<j`ey> :3
<klange> While I was setting up my gcc 10 and accompanying binutils I noticed that some time in the last decade the -pc- triplet component has fallen out of favor
<geist> it's always rewarding when you hear the light over someones head blink on through the internet
<nur> lol mine's pretty dim so I appreciate everyone's patience. This is a cool community :)
* nur thinks irc is better for his education than 90% of his undergraduate degree in CS
<geist> but but not enough constant memes!
<klange> My degree allowed me to get a visa for the country I live in, so it was worthwhile for that.
<sortie> Honestly I sort of consider osdev my honorary masters degree
<sortie> Totally ruined my studies but learned so much
<nur> I suppose a paper thing is useful in a way
<nur> but man did my undergrad degree suck in a lot of places
<nur> the stories I could tell around a campfire
<moon-child> klange: I still have x86_64-pc-linux-gnu
<moon-child> v 11 or so
<nur> my network class lectures were100% useless as they were taught by an unqualified guy. I learned by reading the textbook, Andrew Tanenbaum's Computer Networks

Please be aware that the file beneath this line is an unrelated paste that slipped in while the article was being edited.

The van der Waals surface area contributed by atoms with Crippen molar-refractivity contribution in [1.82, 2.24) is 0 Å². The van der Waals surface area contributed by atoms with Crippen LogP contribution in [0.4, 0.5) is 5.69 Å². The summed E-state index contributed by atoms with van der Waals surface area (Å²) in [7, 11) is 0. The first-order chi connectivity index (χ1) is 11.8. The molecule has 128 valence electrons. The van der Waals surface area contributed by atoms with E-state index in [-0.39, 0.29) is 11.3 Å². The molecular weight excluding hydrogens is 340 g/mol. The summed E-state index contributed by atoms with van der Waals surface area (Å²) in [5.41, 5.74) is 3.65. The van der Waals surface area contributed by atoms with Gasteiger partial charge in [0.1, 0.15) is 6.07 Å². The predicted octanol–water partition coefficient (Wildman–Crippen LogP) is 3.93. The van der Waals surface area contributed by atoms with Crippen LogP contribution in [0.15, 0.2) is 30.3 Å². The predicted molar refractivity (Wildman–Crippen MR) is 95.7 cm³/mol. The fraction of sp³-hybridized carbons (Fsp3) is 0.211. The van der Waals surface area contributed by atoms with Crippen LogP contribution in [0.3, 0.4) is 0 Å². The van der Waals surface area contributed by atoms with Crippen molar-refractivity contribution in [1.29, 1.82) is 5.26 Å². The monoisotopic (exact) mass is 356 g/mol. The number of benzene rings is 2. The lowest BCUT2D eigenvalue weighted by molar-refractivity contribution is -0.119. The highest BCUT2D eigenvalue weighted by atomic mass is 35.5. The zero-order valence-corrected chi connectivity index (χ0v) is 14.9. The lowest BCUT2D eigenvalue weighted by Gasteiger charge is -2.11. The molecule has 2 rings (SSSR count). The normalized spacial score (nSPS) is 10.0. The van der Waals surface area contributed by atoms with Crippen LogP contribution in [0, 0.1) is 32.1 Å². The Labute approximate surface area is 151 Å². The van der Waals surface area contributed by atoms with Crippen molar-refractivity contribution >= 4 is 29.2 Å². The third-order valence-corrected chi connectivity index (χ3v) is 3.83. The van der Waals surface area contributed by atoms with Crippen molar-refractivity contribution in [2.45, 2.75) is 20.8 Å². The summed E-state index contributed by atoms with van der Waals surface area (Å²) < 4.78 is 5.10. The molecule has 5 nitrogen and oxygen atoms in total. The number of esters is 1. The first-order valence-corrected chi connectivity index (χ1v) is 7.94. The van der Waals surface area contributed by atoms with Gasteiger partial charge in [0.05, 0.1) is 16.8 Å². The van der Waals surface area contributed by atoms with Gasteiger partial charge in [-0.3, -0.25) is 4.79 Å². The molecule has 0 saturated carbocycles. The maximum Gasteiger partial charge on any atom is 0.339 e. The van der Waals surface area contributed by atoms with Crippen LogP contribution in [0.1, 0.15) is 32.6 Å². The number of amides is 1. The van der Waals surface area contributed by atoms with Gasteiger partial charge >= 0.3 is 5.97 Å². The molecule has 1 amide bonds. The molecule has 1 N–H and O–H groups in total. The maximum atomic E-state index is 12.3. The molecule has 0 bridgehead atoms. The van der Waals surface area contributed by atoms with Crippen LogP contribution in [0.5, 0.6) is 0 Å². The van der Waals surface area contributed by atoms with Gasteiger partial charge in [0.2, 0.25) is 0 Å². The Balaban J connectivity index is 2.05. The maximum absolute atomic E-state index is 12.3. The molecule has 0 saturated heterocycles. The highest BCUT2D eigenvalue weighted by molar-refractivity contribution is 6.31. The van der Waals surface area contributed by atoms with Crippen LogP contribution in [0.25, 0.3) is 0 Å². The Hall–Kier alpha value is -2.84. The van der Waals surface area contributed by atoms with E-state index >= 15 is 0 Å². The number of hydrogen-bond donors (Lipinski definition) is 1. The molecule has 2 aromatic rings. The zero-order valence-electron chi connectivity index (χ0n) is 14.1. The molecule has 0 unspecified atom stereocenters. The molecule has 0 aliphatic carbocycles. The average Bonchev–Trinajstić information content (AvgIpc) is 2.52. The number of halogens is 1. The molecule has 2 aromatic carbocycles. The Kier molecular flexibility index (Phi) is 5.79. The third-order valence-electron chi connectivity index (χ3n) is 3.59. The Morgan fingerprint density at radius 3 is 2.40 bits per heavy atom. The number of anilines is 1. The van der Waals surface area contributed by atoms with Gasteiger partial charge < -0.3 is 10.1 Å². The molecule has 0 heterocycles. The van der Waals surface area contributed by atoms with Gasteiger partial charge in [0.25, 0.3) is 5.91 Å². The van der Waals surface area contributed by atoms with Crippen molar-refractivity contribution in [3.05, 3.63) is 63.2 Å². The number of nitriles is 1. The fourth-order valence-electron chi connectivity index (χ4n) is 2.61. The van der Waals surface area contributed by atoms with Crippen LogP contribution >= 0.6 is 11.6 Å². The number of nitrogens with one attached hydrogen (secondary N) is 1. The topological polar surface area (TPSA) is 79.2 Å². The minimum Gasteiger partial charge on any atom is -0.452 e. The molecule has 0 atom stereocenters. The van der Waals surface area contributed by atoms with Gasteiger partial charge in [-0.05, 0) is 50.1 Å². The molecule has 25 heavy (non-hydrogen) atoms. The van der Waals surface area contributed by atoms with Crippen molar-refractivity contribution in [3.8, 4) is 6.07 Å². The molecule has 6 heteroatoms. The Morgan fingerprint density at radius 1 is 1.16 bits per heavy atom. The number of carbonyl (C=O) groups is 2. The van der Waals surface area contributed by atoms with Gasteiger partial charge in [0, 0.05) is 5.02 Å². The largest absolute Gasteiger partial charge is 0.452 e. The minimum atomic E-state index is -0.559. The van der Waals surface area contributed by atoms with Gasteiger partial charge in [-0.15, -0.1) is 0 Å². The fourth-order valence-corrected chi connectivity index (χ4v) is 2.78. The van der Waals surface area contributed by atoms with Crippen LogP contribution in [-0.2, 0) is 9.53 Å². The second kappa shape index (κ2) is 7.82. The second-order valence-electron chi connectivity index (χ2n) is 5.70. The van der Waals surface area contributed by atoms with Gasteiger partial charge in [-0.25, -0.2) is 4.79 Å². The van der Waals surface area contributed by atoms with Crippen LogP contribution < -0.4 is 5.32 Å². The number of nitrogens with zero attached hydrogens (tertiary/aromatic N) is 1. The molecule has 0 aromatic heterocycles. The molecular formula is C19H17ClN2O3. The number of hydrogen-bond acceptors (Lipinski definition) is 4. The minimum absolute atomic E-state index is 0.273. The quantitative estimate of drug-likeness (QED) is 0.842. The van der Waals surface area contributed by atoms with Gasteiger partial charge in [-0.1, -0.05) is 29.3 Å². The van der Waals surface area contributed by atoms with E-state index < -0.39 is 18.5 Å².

<nur> years later I met Tanenbaum and thanked him for his wonderful books and he smiled politely but had a look on his face that said "why do I keep running into these nerds?"
<moon-child> haha
<klange> My last year of high school, the AP CS teacher (she also taught several math courses) was cleaning out a cabinet. I got a copy of Andy's Modern Operating Systems. I think it was a first edition from '92 - so quite old at the time! - but still very inspiring.
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<klange> The spambots on the forum are getting smarter... and more pervasive. And chase still has not replied to my emails. I hope he's okay.
<geist> omg, i was just piddling with trying out a windows irc client
<geist> and i typed in irc.libera.net for the server. wanna guess what that actually points to?
<klange> freenode
<geist> whiskey tango foxtrot
<klange> you're a bit late on that one
<geist> that is naaaaasty
<j`ey> geist: just more scummy behaviour!
<klange> nothing that happens in relation to freenode surprises me any more